By the CNN Wire Staff
(CNN) - A federal judge on Wednesday denied a request to block the "show me your papers" provision in Arizona's immigration law, bringing officials one step closer to enforcing one of the most controversial parts of the 2010 measure.
Opponents had argued that new evidence of racial discrimination showed that the judge should block the provision, which allows local law enforcement, when performing other state law enforcement functions, to check on the immigration status of those people they stop for another reason.
But U.S. District Judge Susan R. Bolton ruled that the court could not block the provision based on the possibility of racial profiling. She cited the U.S. Supreme Court's June decision that upheld that part of the law.
"Without a set of as-applied facts, the Supreme Court has held that it would be speculative to decide as a matter of law that (the provision) will be enforced in an unconstitutional manner," she wrote.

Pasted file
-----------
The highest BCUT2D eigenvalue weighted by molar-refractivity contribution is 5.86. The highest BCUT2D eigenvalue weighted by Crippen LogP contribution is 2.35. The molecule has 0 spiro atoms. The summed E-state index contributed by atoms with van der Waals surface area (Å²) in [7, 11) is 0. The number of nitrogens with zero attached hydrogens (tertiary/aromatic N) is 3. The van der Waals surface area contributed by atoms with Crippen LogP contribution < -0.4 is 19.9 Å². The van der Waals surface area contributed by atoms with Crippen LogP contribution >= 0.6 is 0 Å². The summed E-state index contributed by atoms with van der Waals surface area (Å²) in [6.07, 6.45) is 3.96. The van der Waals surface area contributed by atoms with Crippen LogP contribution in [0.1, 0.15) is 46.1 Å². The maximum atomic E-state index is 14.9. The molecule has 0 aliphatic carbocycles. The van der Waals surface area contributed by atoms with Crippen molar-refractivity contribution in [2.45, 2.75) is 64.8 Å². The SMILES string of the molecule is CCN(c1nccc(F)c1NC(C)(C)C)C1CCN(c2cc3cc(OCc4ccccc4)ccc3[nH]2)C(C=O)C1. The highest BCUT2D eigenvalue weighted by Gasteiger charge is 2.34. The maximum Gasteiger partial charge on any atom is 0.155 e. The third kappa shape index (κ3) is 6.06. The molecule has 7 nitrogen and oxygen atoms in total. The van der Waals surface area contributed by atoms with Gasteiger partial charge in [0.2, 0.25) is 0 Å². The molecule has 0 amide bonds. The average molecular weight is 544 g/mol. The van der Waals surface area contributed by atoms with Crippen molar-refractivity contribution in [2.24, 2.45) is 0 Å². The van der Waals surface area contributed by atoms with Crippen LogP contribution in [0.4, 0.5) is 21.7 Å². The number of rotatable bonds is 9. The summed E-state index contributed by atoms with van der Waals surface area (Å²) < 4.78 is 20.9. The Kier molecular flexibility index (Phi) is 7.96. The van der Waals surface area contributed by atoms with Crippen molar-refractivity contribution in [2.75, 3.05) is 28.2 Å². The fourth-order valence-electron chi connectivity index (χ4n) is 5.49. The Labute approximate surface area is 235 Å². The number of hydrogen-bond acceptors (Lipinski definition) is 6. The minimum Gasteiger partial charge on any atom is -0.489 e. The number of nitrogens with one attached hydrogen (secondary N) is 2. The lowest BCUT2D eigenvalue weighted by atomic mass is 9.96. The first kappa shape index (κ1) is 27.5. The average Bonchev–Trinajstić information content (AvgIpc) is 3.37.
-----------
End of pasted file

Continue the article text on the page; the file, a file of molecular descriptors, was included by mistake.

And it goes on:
Bolton was the same judge who originally blocked the provision in a July 2010 ruling that was praised by immigrant advocates and decried by those who supported the measure. The Supreme Court reversed her ruling on that part of the law nearly two years later.
In a separate order Wednesday, Bolton indicated that her original injunction - the last judicial roadblock stopping authorities from enforcing the "show me your papers" provision - could be lifted within days.